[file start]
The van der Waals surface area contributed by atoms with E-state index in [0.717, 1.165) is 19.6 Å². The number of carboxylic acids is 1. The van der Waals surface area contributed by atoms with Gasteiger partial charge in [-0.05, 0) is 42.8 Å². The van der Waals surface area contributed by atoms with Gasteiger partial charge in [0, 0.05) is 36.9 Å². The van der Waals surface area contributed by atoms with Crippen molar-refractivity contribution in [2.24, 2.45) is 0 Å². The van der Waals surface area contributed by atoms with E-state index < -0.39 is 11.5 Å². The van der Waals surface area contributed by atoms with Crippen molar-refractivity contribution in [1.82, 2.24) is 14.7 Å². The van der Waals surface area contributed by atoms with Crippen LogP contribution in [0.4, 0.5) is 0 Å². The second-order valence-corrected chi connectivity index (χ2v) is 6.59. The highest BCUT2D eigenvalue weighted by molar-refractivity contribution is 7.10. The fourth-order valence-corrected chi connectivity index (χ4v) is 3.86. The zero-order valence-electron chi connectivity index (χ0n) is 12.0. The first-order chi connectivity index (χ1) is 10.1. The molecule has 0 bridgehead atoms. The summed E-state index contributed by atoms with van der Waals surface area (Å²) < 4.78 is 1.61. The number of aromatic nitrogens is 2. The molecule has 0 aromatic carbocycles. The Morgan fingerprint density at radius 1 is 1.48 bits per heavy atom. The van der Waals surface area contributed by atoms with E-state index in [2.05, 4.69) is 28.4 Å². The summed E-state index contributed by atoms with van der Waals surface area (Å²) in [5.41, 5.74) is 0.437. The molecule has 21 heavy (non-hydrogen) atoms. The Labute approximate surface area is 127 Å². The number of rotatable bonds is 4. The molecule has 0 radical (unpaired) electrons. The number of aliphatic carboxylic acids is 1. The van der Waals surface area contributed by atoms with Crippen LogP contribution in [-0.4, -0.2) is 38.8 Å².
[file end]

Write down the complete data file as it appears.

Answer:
The van der Waals surface area contributed by atoms with E-state index in [0.717, 1.165) is 19.6 Å². The number of carboxylic acids is 1. The van der Waals surface area contributed by atoms with Gasteiger partial charge in [-0.05, 0) is 42.8 Å². The van der Waals surface area contributed by atoms with Gasteiger partial charge in [0, 0.05) is 36.9 Å². The van der Waals surface area contributed by atoms with Crippen molar-refractivity contribution in [2.24, 2.45) is 0 Å². The van der Waals surface area contributed by atoms with E-state index < -0.39 is 11.5 Å². The van der Waals surface area contributed by atoms with Crippen molar-refractivity contribution in [1.82, 2.24) is 14.7 Å². The van der Waals surface area contributed by atoms with Crippen LogP contribution in [0.4, 0.5) is 0 Å². The second-order valence-corrected chi connectivity index (χ2v) is 6.59. The highest BCUT2D eigenvalue weighted by molar-refractivity contribution is 7.10. The fourth-order valence-corrected chi connectivity index (χ4v) is 3.86. The zero-order valence-electron chi connectivity index (χ0n) is 12.0. The first-order chi connectivity index (χ1) is 10.1. The molecule has 0 bridgehead atoms. The summed E-state index contributed by atoms with van der Waals surface area (Å²) < 4.78 is 1.61. The number of aromatic nitrogens is 2. The molecule has 0 aromatic carbocycles. The Morgan fingerprint density at radius 1 is 1.48 bits per heavy atom. The van der Waals surface area contributed by atoms with E-state index in [2.05, 4.69) is 28.4 Å². The summed E-state index contributed by atoms with van der Waals surface area (Å²) in [5.41, 5.74) is 0.437. The molecule has 21 heavy (non-hydrogen) atoms. The Labute approximate surface area is 127 Å². The number of rotatable bonds is 4. The molecule has 0 radical (unpaired) electrons. The number of aliphatic carboxylic acids is 1. The van der Waals surface area contributed by atoms with Crippen LogP contribution in [-0.4, -0.2) is 38.8 Å².